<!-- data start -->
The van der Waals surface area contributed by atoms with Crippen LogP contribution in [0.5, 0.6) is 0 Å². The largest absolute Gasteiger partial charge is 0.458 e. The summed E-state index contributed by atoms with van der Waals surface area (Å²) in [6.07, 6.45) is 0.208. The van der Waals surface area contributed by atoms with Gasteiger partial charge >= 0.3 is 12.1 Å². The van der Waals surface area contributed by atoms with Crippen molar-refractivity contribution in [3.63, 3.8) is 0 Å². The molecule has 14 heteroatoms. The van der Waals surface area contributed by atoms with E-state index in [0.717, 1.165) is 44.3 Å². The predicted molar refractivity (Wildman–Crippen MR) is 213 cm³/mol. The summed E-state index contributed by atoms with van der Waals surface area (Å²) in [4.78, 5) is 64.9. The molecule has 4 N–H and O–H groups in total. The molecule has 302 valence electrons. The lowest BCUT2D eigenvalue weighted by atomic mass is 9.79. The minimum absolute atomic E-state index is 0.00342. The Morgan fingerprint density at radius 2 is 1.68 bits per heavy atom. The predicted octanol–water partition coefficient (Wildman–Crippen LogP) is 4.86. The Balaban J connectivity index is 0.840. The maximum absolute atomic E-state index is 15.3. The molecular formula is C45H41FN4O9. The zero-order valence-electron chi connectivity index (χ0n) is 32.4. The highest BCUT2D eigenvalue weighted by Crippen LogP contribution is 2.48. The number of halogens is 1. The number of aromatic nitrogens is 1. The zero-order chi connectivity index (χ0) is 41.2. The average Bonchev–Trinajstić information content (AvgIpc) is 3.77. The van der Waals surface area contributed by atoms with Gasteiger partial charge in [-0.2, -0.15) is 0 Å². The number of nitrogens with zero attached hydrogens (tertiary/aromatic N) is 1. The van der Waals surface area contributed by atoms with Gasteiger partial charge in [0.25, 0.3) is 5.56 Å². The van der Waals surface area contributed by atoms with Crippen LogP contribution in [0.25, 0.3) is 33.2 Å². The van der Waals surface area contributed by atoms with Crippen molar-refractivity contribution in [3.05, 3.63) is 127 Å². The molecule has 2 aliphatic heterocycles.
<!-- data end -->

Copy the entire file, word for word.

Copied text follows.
The van der Waals surface area contributed by atoms with Crippen LogP contribution in [0.5, 0.6) is 0 Å². The largest absolute Gasteiger partial charge is 0.458 e. The summed E-state index contributed by atoms with van der Waals surface area (Å²) in [6.07, 6.45) is 0.208. The van der Waals surface area contributed by atoms with Gasteiger partial charge >= 0.3 is 12.1 Å². The van der Waals surface area contributed by atoms with Crippen molar-refractivity contribution in [3.63, 3.8) is 0 Å². The molecule has 14 heteroatoms. The van der Waals surface area contributed by atoms with E-state index in [0.717, 1.165) is 44.3 Å². The predicted molar refractivity (Wildman–Crippen MR) is 213 cm³/mol. The summed E-state index contributed by atoms with van der Waals surface area (Å²) in [4.78, 5) is 64.9. The molecule has 4 N–H and O–H groups in total. The molecule has 302 valence electrons. The lowest BCUT2D eigenvalue weighted by atomic mass is 9.79. The minimum absolute atomic E-state index is 0.00342. The Morgan fingerprint density at radius 2 is 1.68 bits per heavy atom. The predicted octanol–water partition coefficient (Wildman–Crippen LogP) is 4.86. The Balaban J connectivity index is 0.840. The maximum absolute atomic E-state index is 15.3. The molecular formula is C45H41FN4O9. The zero-order valence-electron chi connectivity index (χ0n) is 32.4. The highest BCUT2D eigenvalue weighted by Crippen LogP contribution is 2.48. The number of halogens is 1. The number of aromatic nitrogens is 1. The zero-order chi connectivity index (χ0) is 41.2. The average Bonchev–Trinajstić information content (AvgIpc) is 3.77. The van der Waals surface area contributed by atoms with Gasteiger partial charge in [-0.2, -0.15) is 0 Å². The number of nitrogens with zero attached hydrogens (tertiary/aromatic N) is 1. The van der Waals surface area contributed by atoms with Gasteiger partial charge in [0.25, 0.3) is 5.56 Å². The van der Waals surface area contributed by atoms with Crippen LogP contribution in [0.25, 0.3) is 33.2 Å². The van der Waals surface area contributed by atoms with Crippen molar-refractivity contribution in [3.05, 3.63) is 127 Å². The molecule has 2 aliphatic heterocycles.